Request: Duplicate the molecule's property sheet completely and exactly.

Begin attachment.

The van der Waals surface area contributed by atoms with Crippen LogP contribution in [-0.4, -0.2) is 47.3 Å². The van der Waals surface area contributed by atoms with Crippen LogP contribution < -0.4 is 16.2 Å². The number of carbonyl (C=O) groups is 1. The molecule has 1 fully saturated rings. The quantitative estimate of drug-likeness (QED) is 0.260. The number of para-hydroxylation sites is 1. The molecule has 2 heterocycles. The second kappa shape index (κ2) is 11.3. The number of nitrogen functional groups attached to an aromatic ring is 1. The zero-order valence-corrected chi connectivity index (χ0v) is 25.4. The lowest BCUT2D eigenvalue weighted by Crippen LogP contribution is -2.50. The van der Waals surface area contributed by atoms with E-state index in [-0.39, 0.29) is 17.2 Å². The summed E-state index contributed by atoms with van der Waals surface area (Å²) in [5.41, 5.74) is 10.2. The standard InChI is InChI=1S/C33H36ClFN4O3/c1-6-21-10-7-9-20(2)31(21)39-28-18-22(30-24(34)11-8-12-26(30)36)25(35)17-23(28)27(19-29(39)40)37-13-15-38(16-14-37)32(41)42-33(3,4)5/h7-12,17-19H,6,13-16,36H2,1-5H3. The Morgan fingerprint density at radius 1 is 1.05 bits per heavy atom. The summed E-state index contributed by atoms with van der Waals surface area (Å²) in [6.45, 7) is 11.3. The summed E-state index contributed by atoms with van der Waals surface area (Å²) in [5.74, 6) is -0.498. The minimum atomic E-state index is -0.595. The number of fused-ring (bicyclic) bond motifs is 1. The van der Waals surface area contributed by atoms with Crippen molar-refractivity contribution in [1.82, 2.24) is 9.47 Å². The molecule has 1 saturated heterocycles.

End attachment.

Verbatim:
The van der Waals surface area contributed by atoms with Crippen LogP contribution in [-0.4, -0.2) is 47.3 Å². The van der Waals surface area contributed by atoms with Crippen LogP contribution < -0.4 is 16.2 Å². The number of carbonyl (C=O) groups is 1. The molecule has 1 fully saturated rings. The quantitative estimate of drug-likeness (QED) is 0.260. The number of para-hydroxylation sites is 1. The molecule has 2 heterocycles. The second kappa shape index (κ2) is 11.3. The number of nitrogen functional groups attached to an aromatic ring is 1. The zero-order valence-corrected chi connectivity index (χ0v) is 25.4. The lowest BCUT2D eigenvalue weighted by Crippen LogP contribution is -2.50. The van der Waals surface area contributed by atoms with E-state index in [-0.39, 0.29) is 17.2 Å². The summed E-state index contributed by atoms with van der Waals surface area (Å²) in [5.41, 5.74) is 10.2. The standard InChI is InChI=1S/C33H36ClFN4O3/c1-6-21-10-7-9-20(2)31(21)39-28-18-22(30-24(34)11-8-12-26(30)36)25(35)17-23(28)27(19-29(39)40)37-13-15-38(16-14-37)32(41)42-33(3,4)5/h7-12,17-19H,6,13-16,36H2,1-5H3. The Morgan fingerprint density at radius 1 is 1.05 bits per heavy atom. The summed E-state index contributed by atoms with van der Waals surface area (Å²) in [6.45, 7) is 11.3. The summed E-state index contributed by atoms with van der Waals surface area (Å²) in [5.74, 6) is -0.498. The minimum atomic E-state index is -0.595. The number of fused-ring (bicyclic) bond motifs is 1. The van der Waals surface area contributed by atoms with Crippen molar-refractivity contribution in [1.82, 2.24) is 9.47 Å². The molecule has 1 saturated heterocycles.